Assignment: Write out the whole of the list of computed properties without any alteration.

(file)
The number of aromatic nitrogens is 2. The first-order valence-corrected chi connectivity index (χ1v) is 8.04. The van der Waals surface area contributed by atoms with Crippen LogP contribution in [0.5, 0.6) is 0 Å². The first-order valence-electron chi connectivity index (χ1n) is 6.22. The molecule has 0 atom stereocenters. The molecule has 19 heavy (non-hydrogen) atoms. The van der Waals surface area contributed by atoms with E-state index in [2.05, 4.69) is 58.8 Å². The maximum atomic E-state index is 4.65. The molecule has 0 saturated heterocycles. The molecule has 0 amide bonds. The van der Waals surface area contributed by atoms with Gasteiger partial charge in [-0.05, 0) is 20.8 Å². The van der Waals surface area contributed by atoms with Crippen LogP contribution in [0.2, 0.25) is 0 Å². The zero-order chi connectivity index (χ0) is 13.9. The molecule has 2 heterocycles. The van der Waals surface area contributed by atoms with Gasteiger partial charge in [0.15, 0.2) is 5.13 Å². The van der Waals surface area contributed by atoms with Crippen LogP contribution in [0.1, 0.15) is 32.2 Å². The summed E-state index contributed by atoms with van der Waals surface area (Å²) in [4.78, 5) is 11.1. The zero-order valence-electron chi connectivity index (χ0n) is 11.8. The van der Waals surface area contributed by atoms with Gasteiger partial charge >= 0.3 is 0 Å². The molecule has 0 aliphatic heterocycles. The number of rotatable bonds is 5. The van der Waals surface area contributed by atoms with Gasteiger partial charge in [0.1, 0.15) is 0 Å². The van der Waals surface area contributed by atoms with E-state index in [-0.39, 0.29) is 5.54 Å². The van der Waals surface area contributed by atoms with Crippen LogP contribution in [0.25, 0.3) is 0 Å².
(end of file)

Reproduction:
The number of aromatic nitrogens is 2. The first-order valence-corrected chi connectivity index (χ1v) is 8.04. The van der Waals surface area contributed by atoms with Crippen LogP contribution in [0.5, 0.6) is 0 Å². The first-order valence-electron chi connectivity index (χ1n) is 6.22. The molecule has 0 atom stereocenters. The molecule has 19 heavy (non-hydrogen) atoms. The van der Waals surface area contributed by atoms with E-state index in [2.05, 4.69) is 58.8 Å². The maximum atomic E-state index is 4.65. The molecule has 0 saturated heterocycles. The molecule has 0 amide bonds. The van der Waals surface area contributed by atoms with Gasteiger partial charge in [-0.05, 0) is 20.8 Å². The van der Waals surface area contributed by atoms with Crippen LogP contribution in [0.2, 0.25) is 0 Å². The zero-order chi connectivity index (χ0) is 13.9. The molecule has 2 heterocycles. The van der Waals surface area contributed by atoms with Gasteiger partial charge in [0.15, 0.2) is 5.13 Å². The van der Waals surface area contributed by atoms with Crippen LogP contribution in [0.1, 0.15) is 32.2 Å². The summed E-state index contributed by atoms with van der Waals surface area (Å²) in [4.78, 5) is 11.1. The zero-order valence-electron chi connectivity index (χ0n) is 11.8. The van der Waals surface area contributed by atoms with Gasteiger partial charge >= 0.3 is 0 Å². The molecule has 0 aliphatic heterocycles. The number of rotatable bonds is 5. The van der Waals surface area contributed by atoms with Gasteiger partial charge in [0.1, 0.15) is 0 Å². The van der Waals surface area contributed by atoms with E-state index in [-0.39, 0.29) is 5.54 Å². The van der Waals surface area contributed by atoms with Crippen LogP contribution in [0.25, 0.3) is 0 Å².